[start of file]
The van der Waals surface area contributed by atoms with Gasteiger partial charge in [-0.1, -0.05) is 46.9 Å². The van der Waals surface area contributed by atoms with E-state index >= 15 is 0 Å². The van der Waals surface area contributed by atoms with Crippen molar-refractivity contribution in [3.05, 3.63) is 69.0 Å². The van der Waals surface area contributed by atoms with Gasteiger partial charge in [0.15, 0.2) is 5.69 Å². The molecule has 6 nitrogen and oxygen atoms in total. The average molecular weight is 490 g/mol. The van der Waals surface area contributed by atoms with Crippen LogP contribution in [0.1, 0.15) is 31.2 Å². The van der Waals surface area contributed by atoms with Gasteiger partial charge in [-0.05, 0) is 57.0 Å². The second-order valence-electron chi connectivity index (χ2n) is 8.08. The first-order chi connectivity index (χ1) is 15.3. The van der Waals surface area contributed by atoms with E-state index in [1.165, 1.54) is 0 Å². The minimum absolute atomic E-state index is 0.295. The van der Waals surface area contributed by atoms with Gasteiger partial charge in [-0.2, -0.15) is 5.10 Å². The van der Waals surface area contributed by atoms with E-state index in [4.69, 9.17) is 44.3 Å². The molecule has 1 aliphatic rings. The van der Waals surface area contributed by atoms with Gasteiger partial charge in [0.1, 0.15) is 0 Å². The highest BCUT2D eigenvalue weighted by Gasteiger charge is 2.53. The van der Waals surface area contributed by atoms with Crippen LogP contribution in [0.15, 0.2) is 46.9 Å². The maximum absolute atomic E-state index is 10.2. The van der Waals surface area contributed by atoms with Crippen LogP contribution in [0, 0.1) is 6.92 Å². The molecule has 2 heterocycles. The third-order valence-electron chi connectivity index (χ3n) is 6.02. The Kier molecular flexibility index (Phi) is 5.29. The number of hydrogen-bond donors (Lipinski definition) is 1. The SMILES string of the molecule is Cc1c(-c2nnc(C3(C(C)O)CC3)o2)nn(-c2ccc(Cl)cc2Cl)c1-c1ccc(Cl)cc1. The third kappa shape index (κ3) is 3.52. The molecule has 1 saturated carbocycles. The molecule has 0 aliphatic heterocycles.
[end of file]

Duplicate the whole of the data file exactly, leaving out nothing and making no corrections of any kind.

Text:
The van der Waals surface area contributed by atoms with Gasteiger partial charge in [-0.1, -0.05) is 46.9 Å². The van der Waals surface area contributed by atoms with E-state index >= 15 is 0 Å². The van der Waals surface area contributed by atoms with Crippen molar-refractivity contribution in [3.05, 3.63) is 69.0 Å². The van der Waals surface area contributed by atoms with Gasteiger partial charge in [0.15, 0.2) is 5.69 Å². The molecule has 6 nitrogen and oxygen atoms in total. The average molecular weight is 490 g/mol. The van der Waals surface area contributed by atoms with Crippen LogP contribution in [0.1, 0.15) is 31.2 Å². The van der Waals surface area contributed by atoms with Gasteiger partial charge in [-0.05, 0) is 57.0 Å². The second-order valence-electron chi connectivity index (χ2n) is 8.08. The first-order chi connectivity index (χ1) is 15.3. The van der Waals surface area contributed by atoms with E-state index in [1.165, 1.54) is 0 Å². The minimum absolute atomic E-state index is 0.295. The van der Waals surface area contributed by atoms with Gasteiger partial charge in [-0.2, -0.15) is 5.10 Å². The van der Waals surface area contributed by atoms with E-state index in [4.69, 9.17) is 44.3 Å². The molecule has 1 aliphatic rings. The van der Waals surface area contributed by atoms with Gasteiger partial charge in [0.1, 0.15) is 0 Å². The highest BCUT2D eigenvalue weighted by Gasteiger charge is 2.53. The van der Waals surface area contributed by atoms with Crippen LogP contribution in [0.15, 0.2) is 46.9 Å². The maximum absolute atomic E-state index is 10.2. The van der Waals surface area contributed by atoms with Crippen LogP contribution in [0, 0.1) is 6.92 Å². The molecule has 2 heterocycles. The third-order valence-electron chi connectivity index (χ3n) is 6.02. The Kier molecular flexibility index (Phi) is 5.29. The number of hydrogen-bond donors (Lipinski definition) is 1. The SMILES string of the molecule is Cc1c(-c2nnc(C3(C(C)O)CC3)o2)nn(-c2ccc(Cl)cc2Cl)c1-c1ccc(Cl)cc1. The third kappa shape index (κ3) is 3.52. The molecule has 1 saturated carbocycles. The molecule has 0 aliphatic heterocycles.